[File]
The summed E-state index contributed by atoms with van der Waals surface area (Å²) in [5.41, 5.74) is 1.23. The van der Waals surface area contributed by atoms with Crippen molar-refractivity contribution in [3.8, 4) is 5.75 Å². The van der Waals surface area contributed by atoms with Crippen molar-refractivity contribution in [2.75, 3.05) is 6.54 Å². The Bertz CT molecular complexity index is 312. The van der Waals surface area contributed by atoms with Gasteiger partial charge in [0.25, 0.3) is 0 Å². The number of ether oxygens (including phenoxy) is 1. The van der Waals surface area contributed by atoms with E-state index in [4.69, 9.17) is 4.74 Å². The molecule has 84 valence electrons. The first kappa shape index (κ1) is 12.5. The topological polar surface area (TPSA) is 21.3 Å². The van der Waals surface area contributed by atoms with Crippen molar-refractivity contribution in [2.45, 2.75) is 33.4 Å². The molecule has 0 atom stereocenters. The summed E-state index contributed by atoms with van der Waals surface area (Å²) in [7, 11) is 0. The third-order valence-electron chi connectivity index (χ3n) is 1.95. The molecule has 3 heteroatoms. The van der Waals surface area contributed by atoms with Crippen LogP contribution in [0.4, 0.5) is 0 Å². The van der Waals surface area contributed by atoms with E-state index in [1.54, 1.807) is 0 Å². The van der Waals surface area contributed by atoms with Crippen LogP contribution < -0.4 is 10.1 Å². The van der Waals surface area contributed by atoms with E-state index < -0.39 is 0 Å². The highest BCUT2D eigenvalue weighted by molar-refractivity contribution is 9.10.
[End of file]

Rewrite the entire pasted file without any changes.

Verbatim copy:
The summed E-state index contributed by atoms with van der Waals surface area (Å²) in [5.41, 5.74) is 1.23. The van der Waals surface area contributed by atoms with Crippen molar-refractivity contribution in [3.8, 4) is 5.75 Å². The van der Waals surface area contributed by atoms with Crippen molar-refractivity contribution in [2.75, 3.05) is 6.54 Å². The Bertz CT molecular complexity index is 312. The van der Waals surface area contributed by atoms with Gasteiger partial charge in [0.25, 0.3) is 0 Å². The number of ether oxygens (including phenoxy) is 1. The van der Waals surface area contributed by atoms with E-state index in [4.69, 9.17) is 4.74 Å². The molecule has 84 valence electrons. The first kappa shape index (κ1) is 12.5. The topological polar surface area (TPSA) is 21.3 Å². The van der Waals surface area contributed by atoms with Crippen molar-refractivity contribution in [2.45, 2.75) is 33.4 Å². The molecule has 0 atom stereocenters. The summed E-state index contributed by atoms with van der Waals surface area (Å²) in [7, 11) is 0. The third-order valence-electron chi connectivity index (χ3n) is 1.95. The molecule has 3 heteroatoms. The van der Waals surface area contributed by atoms with Crippen LogP contribution in [0.4, 0.5) is 0 Å². The van der Waals surface area contributed by atoms with E-state index in [1.54, 1.807) is 0 Å². The van der Waals surface area contributed by atoms with Crippen LogP contribution < -0.4 is 10.1 Å². The van der Waals surface area contributed by atoms with E-state index < -0.39 is 0 Å². The highest BCUT2D eigenvalue weighted by molar-refractivity contribution is 9.10.